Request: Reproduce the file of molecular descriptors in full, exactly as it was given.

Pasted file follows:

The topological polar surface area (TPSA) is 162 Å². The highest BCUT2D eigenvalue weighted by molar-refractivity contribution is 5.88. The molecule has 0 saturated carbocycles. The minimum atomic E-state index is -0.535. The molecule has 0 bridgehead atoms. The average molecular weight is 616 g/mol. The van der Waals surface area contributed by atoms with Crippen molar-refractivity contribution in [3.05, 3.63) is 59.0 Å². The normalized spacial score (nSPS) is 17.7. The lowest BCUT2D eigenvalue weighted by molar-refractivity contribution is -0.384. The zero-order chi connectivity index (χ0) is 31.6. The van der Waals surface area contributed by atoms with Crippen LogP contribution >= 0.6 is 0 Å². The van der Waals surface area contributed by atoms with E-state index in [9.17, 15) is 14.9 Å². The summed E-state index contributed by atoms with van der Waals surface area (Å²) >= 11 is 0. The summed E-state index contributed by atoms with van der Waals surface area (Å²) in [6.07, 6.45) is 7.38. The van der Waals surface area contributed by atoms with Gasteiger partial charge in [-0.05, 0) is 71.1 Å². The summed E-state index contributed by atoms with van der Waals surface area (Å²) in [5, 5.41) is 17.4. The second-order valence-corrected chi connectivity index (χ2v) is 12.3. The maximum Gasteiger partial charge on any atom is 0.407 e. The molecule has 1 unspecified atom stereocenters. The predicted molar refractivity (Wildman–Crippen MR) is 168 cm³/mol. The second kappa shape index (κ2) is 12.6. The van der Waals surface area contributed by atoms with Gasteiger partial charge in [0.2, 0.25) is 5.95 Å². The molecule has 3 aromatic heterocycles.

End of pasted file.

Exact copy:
The topological polar surface area (TPSA) is 162 Å². The highest BCUT2D eigenvalue weighted by molar-refractivity contribution is 5.88. The molecule has 0 saturated carbocycles. The minimum atomic E-state index is -0.535. The molecule has 0 bridgehead atoms. The average molecular weight is 616 g/mol. The van der Waals surface area contributed by atoms with Crippen molar-refractivity contribution in [3.05, 3.63) is 59.0 Å². The normalized spacial score (nSPS) is 17.7. The lowest BCUT2D eigenvalue weighted by molar-refractivity contribution is -0.384. The zero-order chi connectivity index (χ0) is 31.6. The van der Waals surface area contributed by atoms with Crippen LogP contribution >= 0.6 is 0 Å². The van der Waals surface area contributed by atoms with E-state index in [9.17, 15) is 14.9 Å². The summed E-state index contributed by atoms with van der Waals surface area (Å²) >= 11 is 0. The summed E-state index contributed by atoms with van der Waals surface area (Å²) in [6.07, 6.45) is 7.38. The van der Waals surface area contributed by atoms with Gasteiger partial charge in [-0.05, 0) is 71.1 Å². The summed E-state index contributed by atoms with van der Waals surface area (Å²) in [5, 5.41) is 17.4. The second-order valence-corrected chi connectivity index (χ2v) is 12.3. The maximum Gasteiger partial charge on any atom is 0.407 e. The molecule has 1 unspecified atom stereocenters. The predicted molar refractivity (Wildman–Crippen MR) is 168 cm³/mol. The second kappa shape index (κ2) is 12.6. The van der Waals surface area contributed by atoms with Gasteiger partial charge in [0.2, 0.25) is 5.95 Å². The molecule has 3 aromatic heterocycles.